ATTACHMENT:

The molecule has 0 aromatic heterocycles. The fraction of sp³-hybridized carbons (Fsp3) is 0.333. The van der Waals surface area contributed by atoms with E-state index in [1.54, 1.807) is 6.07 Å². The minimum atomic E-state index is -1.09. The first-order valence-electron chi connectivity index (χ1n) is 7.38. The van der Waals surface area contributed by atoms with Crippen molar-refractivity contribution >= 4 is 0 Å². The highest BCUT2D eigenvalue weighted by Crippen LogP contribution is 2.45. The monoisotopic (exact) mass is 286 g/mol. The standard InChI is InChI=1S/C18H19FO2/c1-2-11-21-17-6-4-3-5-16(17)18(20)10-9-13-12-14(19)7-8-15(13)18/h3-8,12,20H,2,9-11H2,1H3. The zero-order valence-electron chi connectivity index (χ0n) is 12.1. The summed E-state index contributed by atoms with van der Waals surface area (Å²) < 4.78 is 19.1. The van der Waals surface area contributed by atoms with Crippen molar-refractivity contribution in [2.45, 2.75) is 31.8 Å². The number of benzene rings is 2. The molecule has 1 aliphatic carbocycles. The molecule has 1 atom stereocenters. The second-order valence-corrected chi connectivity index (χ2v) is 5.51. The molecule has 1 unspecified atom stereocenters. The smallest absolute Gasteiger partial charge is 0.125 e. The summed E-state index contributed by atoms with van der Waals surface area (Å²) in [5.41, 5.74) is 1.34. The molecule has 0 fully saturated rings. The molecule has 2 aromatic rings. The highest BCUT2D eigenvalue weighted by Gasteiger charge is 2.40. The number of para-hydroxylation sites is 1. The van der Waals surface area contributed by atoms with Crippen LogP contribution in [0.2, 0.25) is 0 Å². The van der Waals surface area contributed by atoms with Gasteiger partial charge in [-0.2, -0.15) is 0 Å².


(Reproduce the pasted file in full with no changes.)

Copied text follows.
The molecule has 0 aromatic heterocycles. The fraction of sp³-hybridized carbons (Fsp3) is 0.333. The van der Waals surface area contributed by atoms with E-state index in [1.54, 1.807) is 6.07 Å². The minimum atomic E-state index is -1.09. The first-order valence-electron chi connectivity index (χ1n) is 7.38. The van der Waals surface area contributed by atoms with Crippen molar-refractivity contribution >= 4 is 0 Å². The highest BCUT2D eigenvalue weighted by Crippen LogP contribution is 2.45. The monoisotopic (exact) mass is 286 g/mol. The standard InChI is InChI=1S/C18H19FO2/c1-2-11-21-17-6-4-3-5-16(17)18(20)10-9-13-12-14(19)7-8-15(13)18/h3-8,12,20H,2,9-11H2,1H3. The zero-order valence-electron chi connectivity index (χ0n) is 12.1. The summed E-state index contributed by atoms with van der Waals surface area (Å²) < 4.78 is 19.1. The van der Waals surface area contributed by atoms with Crippen molar-refractivity contribution in [2.45, 2.75) is 31.8 Å². The number of benzene rings is 2. The molecule has 1 aliphatic carbocycles. The molecule has 1 atom stereocenters. The second-order valence-corrected chi connectivity index (χ2v) is 5.51. The molecule has 1 unspecified atom stereocenters. The smallest absolute Gasteiger partial charge is 0.125 e. The summed E-state index contributed by atoms with van der Waals surface area (Å²) in [5.41, 5.74) is 1.34. The molecule has 0 fully saturated rings. The molecule has 2 aromatic rings. The highest BCUT2D eigenvalue weighted by Gasteiger charge is 2.40. The number of para-hydroxylation sites is 1. The van der Waals surface area contributed by atoms with Crippen LogP contribution in [0.2, 0.25) is 0 Å². The van der Waals surface area contributed by atoms with Gasteiger partial charge in [-0.2, -0.15) is 0 Å².